Securing a node on Linux?

Reading about pool intrusions just few days after their launch demonstrate that people out there, are ready to exploit any security breach.

For people like me (not security expert) I think it is honouring @junada ADA sacrifice’s than to do one’s best to take proper counter measures, but personally I would need help. (defence is more collaborative than attack I believe)

Typically my nodes are running on fresh install of Debian 10 on separate VPS in different countries. I use a 1GB RAM servers with 25GB SSD Drive. Binaries are built and transferred to those servers with ssh configured to connect via key. I build libsodium one each node and use CNTools to run the node (after changing default path).

I want to close the maximum ports and services. But can you tell me those that are mandatory ?

  • ntp: for time synchronisation?
  • DNS: to update packages a little bit more easily?
  • ssh: with password authentication disabled and default port changed?
  • https: for communication with a white list of IP addresses ?

I’m starting the iptable configuration with something from serverfault but it probably needs extensions.

#Flush existing rules
iptables -F

# Allow existing connections to continue
iptables -A INPUT -i eth0 -m state --state ESTABLISHED,RELATED -j ACCEPT

# Accept I/O from the 1.2.3.4 IP
iptables -A INPUT -i ens3 -s  1.2.3.4 -j ACCEPT
iptables -A OUTPUT -o ens3 -d 1.2.3.4 -j ACCEPT

# default DROP rule for all protocol to ens3 but ping (icmp) 
iptables -P INPUT -i ens3 ! -p icmp DROP

Could a security expert share a template of his iptables ?

Majority of operators are running on Ubuntu, using ufw firewall

The ufw firewall rules I have offhand are as follows, and can be translated into iptables by referencing the port activity

on relay nodes:

ufw default deny incoming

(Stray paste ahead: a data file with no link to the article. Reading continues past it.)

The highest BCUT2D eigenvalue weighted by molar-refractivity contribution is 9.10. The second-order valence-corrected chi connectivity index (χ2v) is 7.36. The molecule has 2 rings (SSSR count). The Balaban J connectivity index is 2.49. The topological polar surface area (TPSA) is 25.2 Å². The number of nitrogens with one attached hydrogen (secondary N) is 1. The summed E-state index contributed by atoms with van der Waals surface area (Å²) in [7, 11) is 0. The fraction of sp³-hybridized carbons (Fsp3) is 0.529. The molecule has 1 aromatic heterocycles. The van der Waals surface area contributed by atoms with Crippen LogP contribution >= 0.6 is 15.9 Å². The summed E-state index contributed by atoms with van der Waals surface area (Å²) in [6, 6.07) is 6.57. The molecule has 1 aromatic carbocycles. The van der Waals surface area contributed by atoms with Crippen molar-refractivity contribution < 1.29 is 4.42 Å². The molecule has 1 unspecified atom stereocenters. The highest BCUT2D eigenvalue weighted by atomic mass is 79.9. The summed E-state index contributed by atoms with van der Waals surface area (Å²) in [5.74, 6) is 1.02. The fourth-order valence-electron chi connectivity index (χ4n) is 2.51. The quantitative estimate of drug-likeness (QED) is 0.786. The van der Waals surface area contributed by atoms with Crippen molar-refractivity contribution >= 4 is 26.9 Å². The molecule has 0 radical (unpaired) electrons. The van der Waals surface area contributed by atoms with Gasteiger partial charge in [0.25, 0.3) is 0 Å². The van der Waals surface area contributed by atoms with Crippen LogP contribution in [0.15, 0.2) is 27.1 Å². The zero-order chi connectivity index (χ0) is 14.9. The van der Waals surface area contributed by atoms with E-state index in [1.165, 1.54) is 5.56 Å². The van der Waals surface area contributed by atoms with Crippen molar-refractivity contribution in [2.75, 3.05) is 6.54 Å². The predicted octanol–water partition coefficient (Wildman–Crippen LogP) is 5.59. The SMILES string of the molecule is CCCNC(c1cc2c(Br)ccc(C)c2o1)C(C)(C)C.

ufw default allow outgoing
ufw limit proto tcp from any to any port [custom ssh port]
ufw allow [relay port]/tcp

on block producer (bp) node:

ufw default deny incoming
ufw default allow outgoing
ufw limit proto tcp from any to any port [custom ssh port]
sudo ufw allow from [relay 1 ip] to any port [bp node port] proto tcp
sudo ufw allow from [relay 2 ip] to any port [bp node port] proto tcp
sudo ufw allow from [relay 3 ip] to any port [bp node port] proto tcp

You will have a difficult time establishing a stable node with 1GiB ram - I recommend 4GiB, but have relays in test doing alright on 2GiB for the time being (change of epoch is currently a bit rough on the nodes)

I strongly recommend learning to build transactions manually (not sure if you’re using CNTools for tx building too), as doing so will provide you the framework for building and signing all transactions offline on a cold machine (and then you can move the signed transactions to your hot nodes for submission to the chain). This practice ensures your keys always remain cold and would mitigate theft of funds or pool keys regardless of unauthorized system breach.

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Yes, I just found that when the node reach block 208…
I thought 4GiB was the minimum for building the node, not running it.
I guess I’ll just have to upgrade…then.

As for CNTools, you are right it’s important to learn the building and signing of transactions, and I surely need more practice but I think I got the basics.

Thank your for the rules !

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Regarding ssh many have now moved on to more than a single factor authentication. (2FA/3FA) if you need to have SSH.